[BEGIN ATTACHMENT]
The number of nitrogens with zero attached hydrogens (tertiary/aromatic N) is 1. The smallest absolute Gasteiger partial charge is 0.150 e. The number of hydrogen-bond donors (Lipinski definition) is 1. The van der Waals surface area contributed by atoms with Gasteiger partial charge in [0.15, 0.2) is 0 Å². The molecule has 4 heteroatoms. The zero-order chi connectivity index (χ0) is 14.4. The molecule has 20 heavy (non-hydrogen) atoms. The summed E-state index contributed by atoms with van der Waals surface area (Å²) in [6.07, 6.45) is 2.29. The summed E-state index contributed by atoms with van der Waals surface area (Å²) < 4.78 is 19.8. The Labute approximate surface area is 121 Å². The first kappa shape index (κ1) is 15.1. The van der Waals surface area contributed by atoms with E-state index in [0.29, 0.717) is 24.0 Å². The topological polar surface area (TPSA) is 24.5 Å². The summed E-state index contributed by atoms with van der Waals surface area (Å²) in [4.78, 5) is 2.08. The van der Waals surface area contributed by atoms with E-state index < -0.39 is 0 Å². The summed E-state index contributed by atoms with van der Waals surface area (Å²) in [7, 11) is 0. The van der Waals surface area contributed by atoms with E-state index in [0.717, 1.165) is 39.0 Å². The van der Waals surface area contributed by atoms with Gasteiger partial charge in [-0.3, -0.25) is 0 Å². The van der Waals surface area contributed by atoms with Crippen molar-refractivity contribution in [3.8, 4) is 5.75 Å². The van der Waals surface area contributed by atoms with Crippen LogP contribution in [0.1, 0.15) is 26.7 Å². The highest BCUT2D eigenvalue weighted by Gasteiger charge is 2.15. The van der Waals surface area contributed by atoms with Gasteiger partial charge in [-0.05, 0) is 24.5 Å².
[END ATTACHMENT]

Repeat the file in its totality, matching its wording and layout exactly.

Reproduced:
The number of nitrogens with zero attached hydrogens (tertiary/aromatic N) is 1. The smallest absolute Gasteiger partial charge is 0.150 e. The number of hydrogen-bond donors (Lipinski definition) is 1. The van der Waals surface area contributed by atoms with Gasteiger partial charge in [0.15, 0.2) is 0 Å². The molecule has 4 heteroatoms. The zero-order chi connectivity index (χ0) is 14.4. The molecule has 20 heavy (non-hydrogen) atoms. The summed E-state index contributed by atoms with van der Waals surface area (Å²) in [6.07, 6.45) is 2.29. The summed E-state index contributed by atoms with van der Waals surface area (Å²) < 4.78 is 19.8. The Labute approximate surface area is 121 Å². The first kappa shape index (κ1) is 15.1. The van der Waals surface area contributed by atoms with E-state index in [0.29, 0.717) is 24.0 Å². The topological polar surface area (TPSA) is 24.5 Å². The summed E-state index contributed by atoms with van der Waals surface area (Å²) in [4.78, 5) is 2.08. The van der Waals surface area contributed by atoms with E-state index < -0.39 is 0 Å². The summed E-state index contributed by atoms with van der Waals surface area (Å²) in [7, 11) is 0. The van der Waals surface area contributed by atoms with E-state index in [0.717, 1.165) is 39.0 Å². The van der Waals surface area contributed by atoms with Gasteiger partial charge in [-0.3, -0.25) is 0 Å². The van der Waals surface area contributed by atoms with Crippen molar-refractivity contribution in [3.8, 4) is 5.75 Å². The van der Waals surface area contributed by atoms with Crippen LogP contribution in [0.1, 0.15) is 26.7 Å². The highest BCUT2D eigenvalue weighted by Gasteiger charge is 2.15. The van der Waals surface area contributed by atoms with Gasteiger partial charge in [-0.05, 0) is 24.5 Å².